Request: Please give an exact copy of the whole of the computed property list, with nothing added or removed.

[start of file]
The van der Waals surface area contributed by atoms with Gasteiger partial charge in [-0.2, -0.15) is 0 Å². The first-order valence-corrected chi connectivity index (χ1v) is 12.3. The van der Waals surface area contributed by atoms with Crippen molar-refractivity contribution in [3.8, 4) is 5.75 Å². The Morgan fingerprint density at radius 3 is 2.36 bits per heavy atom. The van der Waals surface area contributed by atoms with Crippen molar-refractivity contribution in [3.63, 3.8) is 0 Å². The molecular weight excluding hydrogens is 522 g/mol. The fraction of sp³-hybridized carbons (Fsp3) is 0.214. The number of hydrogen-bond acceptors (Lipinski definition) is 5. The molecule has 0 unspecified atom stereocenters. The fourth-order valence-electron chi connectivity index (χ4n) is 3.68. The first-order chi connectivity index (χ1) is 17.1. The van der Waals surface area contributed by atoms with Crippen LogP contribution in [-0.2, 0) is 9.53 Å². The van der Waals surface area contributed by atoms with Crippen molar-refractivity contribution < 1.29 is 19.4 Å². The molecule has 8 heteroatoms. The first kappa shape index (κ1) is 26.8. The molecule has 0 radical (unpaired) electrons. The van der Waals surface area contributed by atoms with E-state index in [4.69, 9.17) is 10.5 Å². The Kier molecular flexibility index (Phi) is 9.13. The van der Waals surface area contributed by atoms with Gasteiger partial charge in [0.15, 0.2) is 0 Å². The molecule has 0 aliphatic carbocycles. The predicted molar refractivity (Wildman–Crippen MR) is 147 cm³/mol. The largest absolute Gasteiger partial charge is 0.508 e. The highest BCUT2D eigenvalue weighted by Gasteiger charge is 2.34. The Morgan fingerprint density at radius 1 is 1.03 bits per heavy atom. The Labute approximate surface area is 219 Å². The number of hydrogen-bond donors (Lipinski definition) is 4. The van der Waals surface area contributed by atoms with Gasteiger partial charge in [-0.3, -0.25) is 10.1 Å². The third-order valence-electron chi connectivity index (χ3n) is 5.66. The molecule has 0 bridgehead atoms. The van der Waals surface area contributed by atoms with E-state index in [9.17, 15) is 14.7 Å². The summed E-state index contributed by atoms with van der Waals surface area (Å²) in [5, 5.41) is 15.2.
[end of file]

The van der Waals surface area contributed by atoms with Gasteiger partial charge in [-0.2, -0.15) is 0 Å². The first-order valence-corrected chi connectivity index (χ1v) is 12.3. The van der Waals surface area contributed by atoms with Crippen molar-refractivity contribution in [3.8, 4) is 5.75 Å². The Morgan fingerprint density at radius 3 is 2.36 bits per heavy atom. The van der Waals surface area contributed by atoms with Crippen molar-refractivity contribution in [3.63, 3.8) is 0 Å². The molecular weight excluding hydrogens is 522 g/mol. The fraction of sp³-hybridized carbons (Fsp3) is 0.214. The number of hydrogen-bond acceptors (Lipinski definition) is 5. The molecule has 0 unspecified atom stereocenters. The fourth-order valence-electron chi connectivity index (χ4n) is 3.68. The first-order chi connectivity index (χ1) is 17.1. The van der Waals surface area contributed by atoms with Crippen LogP contribution in [-0.2, 0) is 9.53 Å². The van der Waals surface area contributed by atoms with Crippen molar-refractivity contribution < 1.29 is 19.4 Å². The molecule has 8 heteroatoms. The first kappa shape index (κ1) is 26.8. The molecule has 0 radical (unpaired) electrons. The van der Waals surface area contributed by atoms with E-state index in [4.69, 9.17) is 10.5 Å². The Kier molecular flexibility index (Phi) is 9.13. The van der Waals surface area contributed by atoms with Gasteiger partial charge in [0.15, 0.2) is 0 Å². The molecule has 0 aliphatic carbocycles. The predicted molar refractivity (Wildman–Crippen MR) is 147 cm³/mol. The largest absolute Gasteiger partial charge is 0.508 e. The highest BCUT2D eigenvalue weighted by Gasteiger charge is 2.34. The Morgan fingerprint density at radius 1 is 1.03 bits per heavy atom. The Labute approximate surface area is 219 Å². The number of hydrogen-bond donors (Lipinski definition) is 4. The van der Waals surface area contributed by atoms with Gasteiger partial charge in [-0.3, -0.25) is 10.1 Å². The third-order valence-electron chi connectivity index (χ3n) is 5.66. The molecule has 0 bridgehead atoms. The van der Waals surface area contributed by atoms with E-state index in [9.17, 15) is 14.7 Å². The summed E-state index contributed by atoms with van der Waals surface area (Å²) in [5, 5.41) is 15.2.